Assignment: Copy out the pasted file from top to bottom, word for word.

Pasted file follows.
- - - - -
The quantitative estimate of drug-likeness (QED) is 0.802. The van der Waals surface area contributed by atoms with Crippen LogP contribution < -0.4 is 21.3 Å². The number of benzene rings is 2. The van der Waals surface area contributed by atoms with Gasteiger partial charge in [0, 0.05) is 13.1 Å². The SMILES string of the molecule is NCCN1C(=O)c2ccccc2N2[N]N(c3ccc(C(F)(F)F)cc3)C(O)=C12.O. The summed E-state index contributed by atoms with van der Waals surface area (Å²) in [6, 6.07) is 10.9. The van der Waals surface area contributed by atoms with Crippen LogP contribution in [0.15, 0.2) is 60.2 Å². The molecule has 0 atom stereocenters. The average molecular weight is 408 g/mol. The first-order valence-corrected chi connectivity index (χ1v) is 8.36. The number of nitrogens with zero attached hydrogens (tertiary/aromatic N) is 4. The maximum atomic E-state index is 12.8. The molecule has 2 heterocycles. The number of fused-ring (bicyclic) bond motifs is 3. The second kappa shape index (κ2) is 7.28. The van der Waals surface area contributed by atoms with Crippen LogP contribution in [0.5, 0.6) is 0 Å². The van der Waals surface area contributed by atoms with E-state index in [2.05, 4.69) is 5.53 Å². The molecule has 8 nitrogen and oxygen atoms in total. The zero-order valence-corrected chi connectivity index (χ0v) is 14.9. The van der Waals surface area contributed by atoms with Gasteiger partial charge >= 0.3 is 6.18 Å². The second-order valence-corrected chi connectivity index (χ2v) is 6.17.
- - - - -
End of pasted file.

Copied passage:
The quantitative estimate of drug-likeness (QED) is 0.802. The van der Waals surface area contributed by atoms with Crippen LogP contribution < -0.4 is 21.3 Å². The number of benzene rings is 2. The van der Waals surface area contributed by atoms with Gasteiger partial charge in [0, 0.05) is 13.1 Å². The SMILES string of the molecule is NCCN1C(=O)c2ccccc2N2[N]N(c3ccc(C(F)(F)F)cc3)C(O)=C12.O. The summed E-state index contributed by atoms with van der Waals surface area (Å²) in [6, 6.07) is 10.9. The van der Waals surface area contributed by atoms with Crippen LogP contribution in [0.15, 0.2) is 60.2 Å². The molecule has 0 atom stereocenters. The average molecular weight is 408 g/mol. The first-order valence-corrected chi connectivity index (χ1v) is 8.36. The number of nitrogens with zero attached hydrogens (tertiary/aromatic N) is 4. The maximum atomic E-state index is 12.8. The molecule has 2 heterocycles. The number of fused-ring (bicyclic) bond motifs is 3. The second kappa shape index (κ2) is 7.28. The van der Waals surface area contributed by atoms with Crippen LogP contribution in [0.5, 0.6) is 0 Å². The van der Waals surface area contributed by atoms with E-state index in [2.05, 4.69) is 5.53 Å². The molecule has 8 nitrogen and oxygen atoms in total. The zero-order valence-corrected chi connectivity index (χ0v) is 14.9. The van der Waals surface area contributed by atoms with Gasteiger partial charge >= 0.3 is 6.18 Å². The second-order valence-corrected chi connectivity index (χ2v) is 6.17.